When the drill started and it was finally my turn to go in it felt like I had never left. Except for maybe being out of shape. But I was back. Every turn, my teammates would cheer for me and compliment me after, and it felt great. Until I felt like I was going to pass out again and I had to step out.
I felt like crap after practice that day. I was barely able to eat. I went home laid on the coach passed out and then got sick again. Questioning my sanity. Why do I do this to myself?
See there’s something about hitting a girl so hard your giving her bruises up her arm, keeping her away from my goalie, and your teammates cheering you on for it that holds a place near and dear to my heart. Something about a group of girls coming together and working everyday to achieve one goal. It’s something about that group of girls becoming a family sometimes caring even more for each other than themselves.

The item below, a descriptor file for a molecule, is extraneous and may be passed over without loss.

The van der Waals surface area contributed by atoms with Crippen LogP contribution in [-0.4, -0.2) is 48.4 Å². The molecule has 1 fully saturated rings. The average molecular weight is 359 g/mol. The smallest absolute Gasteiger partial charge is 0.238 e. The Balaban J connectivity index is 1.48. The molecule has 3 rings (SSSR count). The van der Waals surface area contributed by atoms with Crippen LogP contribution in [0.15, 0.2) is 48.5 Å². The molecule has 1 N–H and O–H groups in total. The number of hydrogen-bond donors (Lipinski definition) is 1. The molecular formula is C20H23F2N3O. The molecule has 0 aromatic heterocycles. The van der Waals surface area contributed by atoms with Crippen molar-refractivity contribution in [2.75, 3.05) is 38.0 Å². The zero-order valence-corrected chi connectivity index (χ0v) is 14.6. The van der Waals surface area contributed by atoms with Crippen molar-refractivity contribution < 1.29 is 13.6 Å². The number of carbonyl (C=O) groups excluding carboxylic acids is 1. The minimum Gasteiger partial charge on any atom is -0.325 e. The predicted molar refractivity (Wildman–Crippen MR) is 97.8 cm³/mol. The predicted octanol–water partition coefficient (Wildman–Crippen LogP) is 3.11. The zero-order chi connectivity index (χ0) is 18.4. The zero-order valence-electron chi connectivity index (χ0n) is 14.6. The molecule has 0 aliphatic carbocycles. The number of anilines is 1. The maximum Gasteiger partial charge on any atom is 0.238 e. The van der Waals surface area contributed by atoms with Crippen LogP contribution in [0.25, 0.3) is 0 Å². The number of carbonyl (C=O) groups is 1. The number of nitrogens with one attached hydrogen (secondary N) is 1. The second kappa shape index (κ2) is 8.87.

It is something I lose sight of sometimes. Being a part of something that is bigger than yourself. Pushing yourself to be your best so others around you can better themselves. A family in and of itself that can show tough love at times.
If you’ve never gotten to experience that then you wouldn’t understand. And you never will.
So now here I am. Struggling to get myself back where I was. Exhausting myself mentally and physically so at the end of the day and eventually the season I’m not stuck wondering about what I could’ve been or done. I just have to do it.